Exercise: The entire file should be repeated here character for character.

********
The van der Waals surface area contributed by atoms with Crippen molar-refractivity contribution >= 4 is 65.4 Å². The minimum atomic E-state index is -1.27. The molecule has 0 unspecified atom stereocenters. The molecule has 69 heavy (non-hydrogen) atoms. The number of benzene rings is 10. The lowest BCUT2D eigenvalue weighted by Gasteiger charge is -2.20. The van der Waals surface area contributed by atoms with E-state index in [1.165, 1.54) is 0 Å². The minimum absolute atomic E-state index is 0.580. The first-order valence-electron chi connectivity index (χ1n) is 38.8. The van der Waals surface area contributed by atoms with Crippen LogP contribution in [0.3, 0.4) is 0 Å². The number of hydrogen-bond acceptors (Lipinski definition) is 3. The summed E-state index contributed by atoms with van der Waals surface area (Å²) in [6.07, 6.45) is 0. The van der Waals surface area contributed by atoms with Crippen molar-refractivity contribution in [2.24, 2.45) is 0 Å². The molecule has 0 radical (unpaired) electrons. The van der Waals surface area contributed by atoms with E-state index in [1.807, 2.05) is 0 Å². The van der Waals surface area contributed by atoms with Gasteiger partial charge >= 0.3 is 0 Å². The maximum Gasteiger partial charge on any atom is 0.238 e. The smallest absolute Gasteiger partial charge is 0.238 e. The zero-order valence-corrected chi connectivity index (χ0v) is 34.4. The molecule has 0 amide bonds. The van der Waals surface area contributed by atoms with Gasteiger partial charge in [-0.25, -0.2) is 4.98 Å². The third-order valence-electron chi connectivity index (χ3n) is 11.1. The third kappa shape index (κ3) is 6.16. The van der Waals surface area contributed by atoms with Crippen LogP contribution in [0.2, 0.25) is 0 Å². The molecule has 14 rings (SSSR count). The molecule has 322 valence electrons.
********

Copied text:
The van der Waals surface area contributed by atoms with Crippen molar-refractivity contribution >= 4 is 65.4 Å². The minimum atomic E-state index is -1.27. The molecule has 0 unspecified atom stereocenters. The molecule has 69 heavy (non-hydrogen) atoms. The number of benzene rings is 10. The lowest BCUT2D eigenvalue weighted by Gasteiger charge is -2.20. The van der Waals surface area contributed by atoms with E-state index in [1.165, 1.54) is 0 Å². The minimum absolute atomic E-state index is 0.580. The first-order valence-electron chi connectivity index (χ1n) is 38.8. The van der Waals surface area contributed by atoms with Crippen LogP contribution in [0.3, 0.4) is 0 Å². The number of hydrogen-bond acceptors (Lipinski definition) is 3. The summed E-state index contributed by atoms with van der Waals surface area (Å²) in [6.07, 6.45) is 0. The van der Waals surface area contributed by atoms with Crippen molar-refractivity contribution in [2.24, 2.45) is 0 Å². The molecule has 0 radical (unpaired) electrons. The van der Waals surface area contributed by atoms with E-state index in [1.807, 2.05) is 0 Å². The van der Waals surface area contributed by atoms with Gasteiger partial charge >= 0.3 is 0 Å². The maximum Gasteiger partial charge on any atom is 0.238 e. The smallest absolute Gasteiger partial charge is 0.238 e. The zero-order valence-corrected chi connectivity index (χ0v) is 34.4. The molecule has 0 amide bonds. The van der Waals surface area contributed by atoms with Gasteiger partial charge in [-0.25, -0.2) is 4.98 Å². The third-order valence-electron chi connectivity index (χ3n) is 11.1. The third kappa shape index (κ3) is 6.16. The van der Waals surface area contributed by atoms with Crippen LogP contribution in [0.2, 0.25) is 0 Å². The molecule has 14 rings (SSSR count). The molecule has 322 valence electrons.